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JAMA Pediatr. 2018 May 1;172(5):469-475. doi: 10.1001/jamapediatrics.2018.0082.

Vaccination Patterns in Children After Autism Spectrum Disorder Diagnosis and in Their Younger Siblings.

Author information

1
Kaiser Permanente Vaccine Study Center, Oakland, California.
2
Institute for Health Research, Kaiser Permanente Colorado, Denver.
3
Center for Health Research, Kaiser Permanente Northwest, Portland, Oregon.
4
Kaiser Permanente Washington, Seattle.
5
Center for Clinical Epidemiology & Population Health, Marshfield Clinic Research Institute, Marshfield, Wisconsin.
6
Department of Research and Evaluation, Kaiser Permanente Southern California, Pasadena.
7
Immunization Safety Office, Centers for Disease Control and Prevention, Atlanta, Georgia.

Abstract

Importance:

In recent years, rates of vaccination have been declining. Whether this phenomenon disproportionately affects children with autism spectrum disorder (ASD) or their younger siblings is unknown.

Objectives:

To investigate if children after receiving an ASD diagnosis obtain their remaining scheduled vaccines according to the Advisory Committee on Immunization Practices (ACIP) recommendations and to compare the vaccination patterns of younger siblings of children with ASD with the vaccination patterns of younger siblings of children without ASD.

Design, Setting, and Participants:

This investigation was a retrospective matched cohort study. The setting was 6 integrated health care delivery systems across the United States within the Vaccine Safety Datalink. Participants were children born between January 1, 1995, and September 30, 2010, and their younger siblings born between January 1, 1997, and September 30, 2014. The end of follow-up was September 30, 2015.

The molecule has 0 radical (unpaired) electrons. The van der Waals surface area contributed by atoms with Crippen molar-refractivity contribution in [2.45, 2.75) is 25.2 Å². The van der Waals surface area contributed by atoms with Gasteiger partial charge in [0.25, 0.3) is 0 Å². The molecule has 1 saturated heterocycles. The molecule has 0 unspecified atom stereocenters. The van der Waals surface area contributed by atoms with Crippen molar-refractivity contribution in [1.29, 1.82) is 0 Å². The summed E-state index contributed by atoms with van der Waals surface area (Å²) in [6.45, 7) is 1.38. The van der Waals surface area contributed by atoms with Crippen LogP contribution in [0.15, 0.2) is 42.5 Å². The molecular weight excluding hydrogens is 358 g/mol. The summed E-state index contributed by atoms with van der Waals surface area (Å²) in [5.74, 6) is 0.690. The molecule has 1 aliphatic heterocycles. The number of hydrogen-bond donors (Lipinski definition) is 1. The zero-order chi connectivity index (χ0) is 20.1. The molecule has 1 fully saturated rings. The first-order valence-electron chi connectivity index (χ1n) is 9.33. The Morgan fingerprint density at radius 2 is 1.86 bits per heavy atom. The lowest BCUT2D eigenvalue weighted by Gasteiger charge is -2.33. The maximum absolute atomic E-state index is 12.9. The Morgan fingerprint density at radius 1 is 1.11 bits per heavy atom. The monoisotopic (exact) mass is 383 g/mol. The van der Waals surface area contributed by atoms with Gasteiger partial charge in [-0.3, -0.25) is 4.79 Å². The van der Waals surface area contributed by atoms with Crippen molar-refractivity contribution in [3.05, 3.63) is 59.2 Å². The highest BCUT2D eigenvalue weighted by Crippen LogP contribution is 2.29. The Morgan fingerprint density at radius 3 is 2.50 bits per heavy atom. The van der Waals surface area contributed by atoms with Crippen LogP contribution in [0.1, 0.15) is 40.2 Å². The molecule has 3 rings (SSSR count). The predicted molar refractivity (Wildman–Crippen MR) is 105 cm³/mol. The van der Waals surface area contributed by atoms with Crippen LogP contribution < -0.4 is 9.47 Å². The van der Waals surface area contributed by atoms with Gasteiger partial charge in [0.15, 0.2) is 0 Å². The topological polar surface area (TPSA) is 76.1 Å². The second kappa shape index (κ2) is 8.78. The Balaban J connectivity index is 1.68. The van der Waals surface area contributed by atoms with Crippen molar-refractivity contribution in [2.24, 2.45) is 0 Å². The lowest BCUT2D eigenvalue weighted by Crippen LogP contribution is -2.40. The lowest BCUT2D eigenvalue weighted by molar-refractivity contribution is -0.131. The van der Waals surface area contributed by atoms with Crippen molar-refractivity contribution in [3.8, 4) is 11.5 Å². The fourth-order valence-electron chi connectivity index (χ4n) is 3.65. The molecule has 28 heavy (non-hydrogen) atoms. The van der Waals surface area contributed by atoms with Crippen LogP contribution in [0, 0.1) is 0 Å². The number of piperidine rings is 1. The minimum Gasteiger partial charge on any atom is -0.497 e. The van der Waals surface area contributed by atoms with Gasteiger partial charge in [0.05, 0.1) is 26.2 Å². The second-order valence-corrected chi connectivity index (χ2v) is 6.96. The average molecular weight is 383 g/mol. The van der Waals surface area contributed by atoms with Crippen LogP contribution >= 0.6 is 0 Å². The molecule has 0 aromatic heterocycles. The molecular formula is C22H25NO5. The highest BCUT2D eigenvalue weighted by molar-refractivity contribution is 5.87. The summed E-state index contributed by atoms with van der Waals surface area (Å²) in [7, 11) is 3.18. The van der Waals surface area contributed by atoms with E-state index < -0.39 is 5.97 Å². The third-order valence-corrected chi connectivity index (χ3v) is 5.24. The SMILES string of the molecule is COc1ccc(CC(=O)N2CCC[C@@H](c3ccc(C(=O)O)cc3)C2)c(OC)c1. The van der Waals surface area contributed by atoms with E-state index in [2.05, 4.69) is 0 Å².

Exposures:

Recommended childhood vaccines between ages 1 month and 12 years.

Main Outcome and Measure:

The proportion of children who received all of their vaccine doses according to ACIP recommendations.

Results:

The study included 3729 children with ASD (676 [18.1%] female), 592 907 children without ASD, and their respective younger siblings. Among children without ASD, 250 193 (42.2%) were female. For vaccines recommended between ages 4 and 6 years, children with ASD were significantly less likely to be fully vaccinated compared with children without ASD (adjusted rate ratio, 0.87; 95% CI, 0.85-0.88). Within each age category, vaccination rates were significantly lower among younger siblings of children with ASD compared with younger siblings of children without ASD. The adjusted rate ratios varied from 0.86 for siblings younger than 1 year to 0.96 for those 11 to 12 years old. Parents who had a child with ASD were more likely to refuse at least 1 recommended vaccine for that child's younger sibling and to limit the number of vaccines administered during the younger sibling's first year of life.

Conclusions and Relevance:

Children with ASD and their younger siblings were undervaccinated compared with the general population. The results of this study suggest that children with ASD and their younger siblings are at increased risk of vaccine-preventable diseases.

PMID:
29582071
PMCID:
PMC5875314
DOI:
10.1001/jamapediatrics.2018.0082
[Indexed for MEDLINE]
Free PMC Article

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